As most fenestrators are aware, there are two principal types of low-E, which are based on how the coating is applied: pyrolytic (or hard-coat) and vacuum sputter deposition (or soft-coat).  The key to any effort to upgrade performance is to understand that the performance characteristics of both types can be fine-tuned to specific application needs. Specifically, windows installed in hot, Southern geographies of North America should reduce the amount of radiant infrared solar energy into a building as this otherwise heats the house and increases cooling costs. Windows in these cooling dominated climate zones, however, don’t necessarily need a very low U-factor because insulating demands are relatively low. Accordingly, the key focus in these geographies is low solar gain low-E coatings that provide low SHGC values.

Conversely, windows installed in Northern, heating dominated climate zones need to have excellent insulating properties (i.e., low U-factor) to keep heat inside the building and reduce heating costs. Infrared solar radiation through these windows might not, however, be such a bad thing since, in a properly designed building envelope, this may help to offset heating costs in the colder months. Low-E coatings for these markets may have moderate or high solar heat gain characteristics that allow the sun’s heat to get into the building while reducing the flow of heat energy associated with HVAC systems out through the windows.

Different types of low-E coatings that control radiant heat flow differently are what are known as “spectrally selective.” That is, the coating can be tuned to control the transmission of different parts of the electromagnetic spectrum – light, high infrared (solar), low infrared (heat), UV, etc.–depending upon its construction.

According to the Efficient Windows Collaborative, typical ranges of SHGC by low-E type are:

  • High solar heat gain: SHGC = 0.71
  • Moderate solar heat gain: SHGC = 0.58
  • Low solar heat gain: SHGC = 0.39

Obviously only high-performance, low solar heat gain products can approach the maximum 0.30 SHGC requirement of the ARRA tax incentive for high-performance replacement windows. This must also take into consideration the impact of the frame and EOG on total window SHGC, but provides a first target for product evaluation.

Finally, consideration must be given to the surface orientation of low-E coating on the lites of glass. Glass lite surfaces are numbered beginning with the exterior surface of the outboard lite being surface No. 1 and each subsequent surface consecutively higher until the final surface is reached at the interior surface of the inboard lite (Fig. 2). Low-E coatings reflect radiant energy back in the direction of the source and coatings on surface No. 2 frequently improve the resistance of an IG to heating due to solar radiation by preventing solar energy from getting into the IG–thereby improving SHGC.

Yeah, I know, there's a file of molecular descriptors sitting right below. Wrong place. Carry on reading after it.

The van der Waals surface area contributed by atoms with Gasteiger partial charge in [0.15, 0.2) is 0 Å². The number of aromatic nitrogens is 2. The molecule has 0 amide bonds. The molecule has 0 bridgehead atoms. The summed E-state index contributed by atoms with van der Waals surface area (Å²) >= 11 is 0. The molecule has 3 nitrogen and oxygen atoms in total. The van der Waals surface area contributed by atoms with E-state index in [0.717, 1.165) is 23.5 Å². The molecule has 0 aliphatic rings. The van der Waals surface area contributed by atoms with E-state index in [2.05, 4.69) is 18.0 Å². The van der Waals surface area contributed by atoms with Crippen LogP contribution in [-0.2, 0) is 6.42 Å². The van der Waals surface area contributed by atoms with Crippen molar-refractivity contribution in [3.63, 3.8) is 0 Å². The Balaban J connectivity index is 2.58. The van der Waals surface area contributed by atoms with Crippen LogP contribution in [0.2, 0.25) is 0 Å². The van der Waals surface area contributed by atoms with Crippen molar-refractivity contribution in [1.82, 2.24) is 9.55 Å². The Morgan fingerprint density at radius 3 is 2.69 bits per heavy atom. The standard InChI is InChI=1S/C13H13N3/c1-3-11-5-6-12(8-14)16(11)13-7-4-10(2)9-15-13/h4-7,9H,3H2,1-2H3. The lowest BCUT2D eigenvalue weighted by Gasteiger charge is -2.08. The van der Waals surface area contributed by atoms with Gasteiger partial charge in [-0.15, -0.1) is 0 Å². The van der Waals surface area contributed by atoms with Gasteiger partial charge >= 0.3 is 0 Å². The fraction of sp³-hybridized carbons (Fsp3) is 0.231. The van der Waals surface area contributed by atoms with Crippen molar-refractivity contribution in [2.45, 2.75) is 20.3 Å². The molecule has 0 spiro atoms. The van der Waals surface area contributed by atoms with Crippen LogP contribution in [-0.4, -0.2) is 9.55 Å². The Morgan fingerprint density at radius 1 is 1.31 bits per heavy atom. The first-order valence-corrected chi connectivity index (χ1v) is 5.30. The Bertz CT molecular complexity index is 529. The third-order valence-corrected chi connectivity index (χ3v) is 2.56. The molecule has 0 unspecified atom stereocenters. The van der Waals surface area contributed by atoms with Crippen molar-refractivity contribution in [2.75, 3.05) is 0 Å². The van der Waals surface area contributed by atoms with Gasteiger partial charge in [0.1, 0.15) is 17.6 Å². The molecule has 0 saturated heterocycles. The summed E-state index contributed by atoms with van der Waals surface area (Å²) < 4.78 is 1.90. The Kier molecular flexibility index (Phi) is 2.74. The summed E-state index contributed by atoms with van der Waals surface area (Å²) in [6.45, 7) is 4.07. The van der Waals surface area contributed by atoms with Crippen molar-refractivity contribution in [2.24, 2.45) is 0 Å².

Fig. 2

Insulating Gases & Glazing Gap–The next step to improving COG performance is to incorporate insulating gases. These range from relatively inexpensive argon, to the more expensive with krypton to exorbitant xenon. These are “noble” gases, which simply means that they don’t react with anything and are, accordingly, very stable molecules.

The primary benefit of insulating gases is that they have a thermal conductivity lower than air. Consequently, in a properly designed IG, insulating gases allow less heat transfer from one side of the IG to the other side. This addresses only conductive (through a material) and convective (due to movement of air/gas) because insulating gases have no impact on radiant heat transfer.

A key to proper IG design for insulating gases is to optimize the space dimension between the glazing layers for the gas being used. While the typical understanding is bigger is better, this isn’t the case with an IG glazing space. Glazing gap dimensions that are too small will allow for higher thermal conductivity across the IG unit. Gaps that are too large, however, will allow for convection inside the IG, which will degrade the thermal performance of the unit.